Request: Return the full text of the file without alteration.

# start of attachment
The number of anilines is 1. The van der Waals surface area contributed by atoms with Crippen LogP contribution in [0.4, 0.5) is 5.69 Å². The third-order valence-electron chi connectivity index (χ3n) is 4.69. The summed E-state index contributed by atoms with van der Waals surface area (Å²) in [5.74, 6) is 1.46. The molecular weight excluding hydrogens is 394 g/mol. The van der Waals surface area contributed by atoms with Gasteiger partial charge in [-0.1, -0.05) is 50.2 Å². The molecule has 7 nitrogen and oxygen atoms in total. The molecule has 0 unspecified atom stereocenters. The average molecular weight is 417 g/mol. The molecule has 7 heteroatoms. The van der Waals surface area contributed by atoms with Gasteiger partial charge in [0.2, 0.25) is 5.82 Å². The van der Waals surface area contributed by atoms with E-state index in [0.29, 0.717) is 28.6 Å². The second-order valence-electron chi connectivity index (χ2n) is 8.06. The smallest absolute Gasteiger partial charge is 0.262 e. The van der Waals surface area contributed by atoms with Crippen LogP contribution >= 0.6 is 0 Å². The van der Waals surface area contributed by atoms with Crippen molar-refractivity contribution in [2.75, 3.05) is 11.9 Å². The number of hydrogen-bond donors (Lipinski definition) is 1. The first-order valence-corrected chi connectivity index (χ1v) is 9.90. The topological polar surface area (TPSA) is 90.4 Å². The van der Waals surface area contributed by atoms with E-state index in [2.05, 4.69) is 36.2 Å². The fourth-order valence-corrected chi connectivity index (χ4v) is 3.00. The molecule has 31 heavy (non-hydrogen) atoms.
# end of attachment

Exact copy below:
The number of anilines is 1. The van der Waals surface area contributed by atoms with Crippen LogP contribution in [0.4, 0.5) is 5.69 Å². The third-order valence-electron chi connectivity index (χ3n) is 4.69. The summed E-state index contributed by atoms with van der Waals surface area (Å²) in [5.74, 6) is 1.46. The molecular weight excluding hydrogens is 394 g/mol. The van der Waals surface area contributed by atoms with Gasteiger partial charge in [-0.1, -0.05) is 50.2 Å². The molecule has 7 nitrogen and oxygen atoms in total. The molecule has 0 unspecified atom stereocenters. The average molecular weight is 417 g/mol. The molecule has 7 heteroatoms. The van der Waals surface area contributed by atoms with Gasteiger partial charge in [0.2, 0.25) is 5.82 Å². The van der Waals surface area contributed by atoms with E-state index in [0.29, 0.717) is 28.6 Å². The second-order valence-electron chi connectivity index (χ2n) is 8.06. The smallest absolute Gasteiger partial charge is 0.262 e. The van der Waals surface area contributed by atoms with Crippen LogP contribution >= 0.6 is 0 Å². The van der Waals surface area contributed by atoms with Crippen molar-refractivity contribution in [2.75, 3.05) is 11.9 Å². The number of hydrogen-bond donors (Lipinski definition) is 1. The first-order valence-corrected chi connectivity index (χ1v) is 9.90. The topological polar surface area (TPSA) is 90.4 Å². The van der Waals surface area contributed by atoms with E-state index in [2.05, 4.69) is 36.2 Å². The fourth-order valence-corrected chi connectivity index (χ4v) is 3.00. The molecule has 31 heavy (non-hydrogen) atoms.